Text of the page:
Thoughts: R100 made a man eat his shirt because it was so crazy, and I can understand why.
Verdict: See it. [Read the full review here!]
Fuku-chan of FukuFuku Flats (Fukubuku no Bukuchan | 福福荘の福ちゃん)Director: Yosuke Fujita
Official Synopsis: Tatsuo Fukuda—or Fuku-chan, as his many buddies have affectionately nicknamed him—lives a modest happy-go-lucky existence running a team of painters/decorators. Walking through life with an all-around positive attitude, he is surrounded by friends during and after work hours. Despite this charmed existence and his kind-hearted nature, Fuku-chan has no luck with women, in whose company he feels almost pathologically awkward. One day, aspiring photographer Chiho Sugiura (Asami Mizukawa) comes back into his life and accursed memories of a nasty high-school prank flood back, reminding him of the trauma that forever destroyed his male mojo and ambitions to get cozy with the fairer sex. Although many things have changed, can they still be friends? Is it possible that they could be more? A film with a heart as big as its lead actress’ smile, it’s not to be missed.
Thoughts: Fuku-chan is just a wonderful story. The main characters are all really interesting, which is good because the entirety of the film is just watching them interact. The actual narrative is generic romantic comedy fare, but the leads have excellent chemistry and make the whole thing a joy to watch. It's brilliantly funny, though it's not a laugh-a-second sort of story. There's a lot of pleasant quiet moments that blend with the over-the-top comedy that make the film feel a lot less bizarre than it actually is.
Verdict: See it. [Read the full review here!]
Plus NYAFF stragglers R100 and Fuku-chan of FukuFuku Flats Tomorrow marks the official start of the 2014 Japan Cuts film festival, which means today starts our official roundup series. We're kicking things off with two of the biggest films to play at the festival, Sion Sono's brillia...
Welcome to the third annual announcement of the Japan Cuts film festival by a Flixist writer. For those who don't know, Japan Cuts is the biggest Japan-focused festival in North America, and it has returned wi...
Automatic contest entries, discounts, responsive mobile site, and new video shows We here at ModernMethod are rolling out a membership program across all four sites called HUGE. The program is meant to be a game-changer for the entire network, allowing us to bring you better content than you've ever seen b...
Jul 26 //
Sometimes while running errands, something will make me think of someone I knew in college that I haven't thought of in a long while. In a sense, that's what A Story of Yonosuke is all about. People start remembering the title character and how he made little positive impressions on their lives simply by being himself (i.e., a well-meaning goofball). We only get to meet characters during their college years and roughly 20 years later, so what director Shuichi Okita provides is a sketch of lives but sketches well-rendered. There's an undeniable brightness to the film, and while its 160-minute run time initially seemed daunting, I never felt bored. Instead, I was unexpectedly moved. — Hubert Vigilla (Read his full review here!)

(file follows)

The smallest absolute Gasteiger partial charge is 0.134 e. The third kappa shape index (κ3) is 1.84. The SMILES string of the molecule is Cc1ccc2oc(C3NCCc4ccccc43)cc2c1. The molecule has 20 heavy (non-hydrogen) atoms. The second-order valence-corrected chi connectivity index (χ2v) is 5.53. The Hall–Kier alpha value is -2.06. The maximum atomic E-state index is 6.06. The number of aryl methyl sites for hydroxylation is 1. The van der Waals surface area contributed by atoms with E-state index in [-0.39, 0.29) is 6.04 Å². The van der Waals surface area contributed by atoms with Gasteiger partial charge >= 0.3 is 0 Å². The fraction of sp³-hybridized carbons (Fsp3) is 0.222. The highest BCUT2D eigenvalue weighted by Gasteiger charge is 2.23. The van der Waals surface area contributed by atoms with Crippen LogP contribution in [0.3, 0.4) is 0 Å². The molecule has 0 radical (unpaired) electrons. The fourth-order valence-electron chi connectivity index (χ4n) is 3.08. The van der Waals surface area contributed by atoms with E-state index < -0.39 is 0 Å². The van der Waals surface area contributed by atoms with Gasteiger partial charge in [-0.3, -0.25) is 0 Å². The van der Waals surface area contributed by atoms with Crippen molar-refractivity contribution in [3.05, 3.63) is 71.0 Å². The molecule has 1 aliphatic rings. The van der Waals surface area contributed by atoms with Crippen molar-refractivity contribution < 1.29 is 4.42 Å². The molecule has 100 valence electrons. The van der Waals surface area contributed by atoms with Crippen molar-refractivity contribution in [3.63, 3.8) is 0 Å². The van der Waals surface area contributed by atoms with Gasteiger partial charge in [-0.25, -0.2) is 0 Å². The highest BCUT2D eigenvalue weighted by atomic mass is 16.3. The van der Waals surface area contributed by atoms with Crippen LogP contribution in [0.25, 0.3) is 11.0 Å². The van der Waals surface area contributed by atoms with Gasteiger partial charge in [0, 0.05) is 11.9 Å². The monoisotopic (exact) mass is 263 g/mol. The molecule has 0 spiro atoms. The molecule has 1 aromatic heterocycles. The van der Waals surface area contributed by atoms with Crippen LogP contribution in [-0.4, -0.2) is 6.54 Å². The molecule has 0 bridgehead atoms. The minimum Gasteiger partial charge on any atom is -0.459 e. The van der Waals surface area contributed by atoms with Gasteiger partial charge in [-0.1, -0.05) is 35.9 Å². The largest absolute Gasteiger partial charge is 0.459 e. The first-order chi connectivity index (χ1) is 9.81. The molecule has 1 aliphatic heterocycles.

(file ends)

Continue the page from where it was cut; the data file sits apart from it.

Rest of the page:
I'm usually nervous about adaptations of my favorite properties, but for some reason I knew I would enjoy Rurouni Kenshin, even before the glowing recommendations from those who were at the first NYAFF screening. And oh how right I was. Creating a sort of parallel timeline that deviates from the source material in key ways, the film does what it needs to make a film worth everybody's time rather than just something for the fans. Also, the action is awesome. I do wish there had been some more characterization of some of the major manga characters that were cut down for time, but with two sequels in production, there's plenty of time for them to grow. I can’t wait. — Alec Kubas-Meyer (Read his full review here!)
Thermae Romae’s greatest strength is the way it plays its insanity totally straight. Nothing defines this more than Hiroshi Abe’s turn as the film’s protagonist, Lucius Modestus. His wide-eyed fascination at the conveniences of modern life is both convincing and hilarious. The way he battles the internal struggle between being Rome’s greatest bathhouse creator and a talentless hack stealing from the “flat-faced tribe” plays out perfectly in both his voiceover and his facial expressions, and everything is made better just because he’s there. I truly believed that a bidet made that grown man weep. A performance for the ages. — Alec Kubas-Meyer (Read Hubert's full review here!)